Well, I had another “great idea” and roped Spousal Unit into filling another weekend on a project that would change our lives. Bless his heart.
Like most people right now, I’m kind of losing my mind. Oh, I enjoy staying home. I’m a homebody. I also enjoy limited human contact. I’m more introverted than anybody knows. I especially enjoy ordering groceries online and they appear in our carport an hour or so later. As God as my witness, I may never step foot in a Kroger again.
It is canceling plans that I miss. The thrill of being wanted for something, whether it’s lunch with friends, a girl’s night out, or even a quilting class at Nashville’s continuing education program that is going to be slaughtered by the Metro School Board and Nashville’s city administration. There’s something very satisfying about making plans, realizing that it’s really just too much trouble to put on mascara and then canceling those very same plans.
Since COVID-19 entered our vernacular ,and quarantine entered our daily routine, I’ve not been provided the opportunity to cancel anything, except my monthly penance to an essential oil pyramid scheme. Don’t judge. We all have our moments of weakness. Anyway, I believe all of this uncanceling is making me a little. Ummm. Squirrely. Let’s just put it politely and say that I’ve had communications issues with my fellow human beings.
My mother often says, “When it seems like it’s everybody else, look at yourself.” Nine times out of ten, my mother is right, so I called her the other day and asked for clarification.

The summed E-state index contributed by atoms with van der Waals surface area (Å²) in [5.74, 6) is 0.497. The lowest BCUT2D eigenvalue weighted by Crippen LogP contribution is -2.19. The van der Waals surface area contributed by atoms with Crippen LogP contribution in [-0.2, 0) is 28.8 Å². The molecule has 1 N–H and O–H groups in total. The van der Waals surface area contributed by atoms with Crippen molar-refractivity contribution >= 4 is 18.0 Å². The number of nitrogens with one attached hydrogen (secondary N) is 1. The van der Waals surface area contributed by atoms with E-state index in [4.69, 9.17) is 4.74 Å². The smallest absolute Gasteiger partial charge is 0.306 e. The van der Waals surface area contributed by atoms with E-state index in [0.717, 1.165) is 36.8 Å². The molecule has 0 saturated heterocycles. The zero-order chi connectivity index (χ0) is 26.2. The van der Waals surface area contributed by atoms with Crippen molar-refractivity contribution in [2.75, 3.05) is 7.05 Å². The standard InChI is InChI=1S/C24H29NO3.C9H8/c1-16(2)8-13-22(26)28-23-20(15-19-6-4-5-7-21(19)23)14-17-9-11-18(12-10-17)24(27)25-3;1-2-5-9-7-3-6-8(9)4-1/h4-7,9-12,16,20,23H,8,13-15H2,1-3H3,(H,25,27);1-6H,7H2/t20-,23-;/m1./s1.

“Are you sure that sometimes it really isn’t everybody else? I mean, isn’t there a caveat to that particular bon mot?” My mother laughed. Not unkindly. But still. She laughed.
“It’s really feeling like it’s everybody else. Are you sure it isn’t everybody else. I really don’t think it’s meeeeeeee,” I whined. I’m 58 and can sound like a thirteen –year-old in a New York minute. I might have even stomped my foot.
“Well,” my mother paused. “Maybe?” I sighed. When she’s being this nice to me, I know I’m getting the sympathy vote and the “Her dad and I should have paid more attention to the signs when she was growing up” act. Damn. That means it really is me.
I started making amends. Man Child and Fiancée first. Apparently I’d made it awkward the week before at their house. Whatever that means. (I’m in full sixteen-year-old at this point.) Kicked the dirt with my toe and invited them over for a socially distant dinner.
Then I sat in a corner and thought about what I’d done. Art School Student has been very patient about being locked in a house with parents as opposed to living the art school life in Chicago. Perhaps I have not been as life affirming as I should be. I must make amends, so I listened to an entire conversation without interrupting to give advice. Every time I wanted to say, “Well maybe you shouldn’t hang upside down in a tree in our backyard in the middle of the night for a performance piece without your dad and me knowing that’s what you’re doing,” I bit my tongue and instead said Okay Boomer to my own old self. I am proud to announce that I only commented, “You could have accidentally hanged yourself and been there all night” one time and it was at the end of the conversation.